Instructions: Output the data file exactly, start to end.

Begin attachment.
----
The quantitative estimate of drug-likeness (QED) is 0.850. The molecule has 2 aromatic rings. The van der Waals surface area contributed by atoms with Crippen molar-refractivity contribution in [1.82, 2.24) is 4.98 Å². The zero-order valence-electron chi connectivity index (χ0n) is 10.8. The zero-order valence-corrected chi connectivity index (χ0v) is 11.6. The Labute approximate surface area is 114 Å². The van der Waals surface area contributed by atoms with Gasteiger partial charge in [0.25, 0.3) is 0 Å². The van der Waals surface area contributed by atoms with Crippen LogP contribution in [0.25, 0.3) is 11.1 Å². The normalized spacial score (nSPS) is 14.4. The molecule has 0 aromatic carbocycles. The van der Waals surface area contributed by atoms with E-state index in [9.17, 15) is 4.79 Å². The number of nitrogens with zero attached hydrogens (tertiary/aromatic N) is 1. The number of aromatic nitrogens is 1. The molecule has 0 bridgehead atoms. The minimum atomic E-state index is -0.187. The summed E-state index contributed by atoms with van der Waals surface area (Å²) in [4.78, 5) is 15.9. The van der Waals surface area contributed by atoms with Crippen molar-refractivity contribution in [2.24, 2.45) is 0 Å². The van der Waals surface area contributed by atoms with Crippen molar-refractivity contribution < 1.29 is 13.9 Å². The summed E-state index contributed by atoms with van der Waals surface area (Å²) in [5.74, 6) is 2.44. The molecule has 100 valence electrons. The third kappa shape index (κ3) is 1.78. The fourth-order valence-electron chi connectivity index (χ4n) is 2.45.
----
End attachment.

The quantitative estimate of drug-likeness (QED) is 0.850. The molecule has 2 aromatic rings. The van der Waals surface area contributed by atoms with Crippen molar-refractivity contribution in [1.82, 2.24) is 4.98 Å². The zero-order valence-electron chi connectivity index (χ0n) is 10.8. The zero-order valence-corrected chi connectivity index (χ0v) is 11.6. The Labute approximate surface area is 114 Å². The van der Waals surface area contributed by atoms with Gasteiger partial charge in [0.25, 0.3) is 0 Å². The van der Waals surface area contributed by atoms with Crippen LogP contribution in [0.25, 0.3) is 11.1 Å². The normalized spacial score (nSPS) is 14.4. The molecule has 0 aromatic carbocycles. The van der Waals surface area contributed by atoms with E-state index in [9.17, 15) is 4.79 Å². The number of nitrogens with zero attached hydrogens (tertiary/aromatic N) is 1. The number of aromatic nitrogens is 1. The molecule has 0 bridgehead atoms. The minimum atomic E-state index is -0.187. The summed E-state index contributed by atoms with van der Waals surface area (Å²) in [4.78, 5) is 15.9. The van der Waals surface area contributed by atoms with Crippen molar-refractivity contribution in [2.24, 2.45) is 0 Å². The van der Waals surface area contributed by atoms with Crippen molar-refractivity contribution < 1.29 is 13.9 Å². The summed E-state index contributed by atoms with van der Waals surface area (Å²) in [5.74, 6) is 2.44. The molecule has 100 valence electrons. The third kappa shape index (κ3) is 1.78. The fourth-order valence-electron chi connectivity index (χ4n) is 2.45.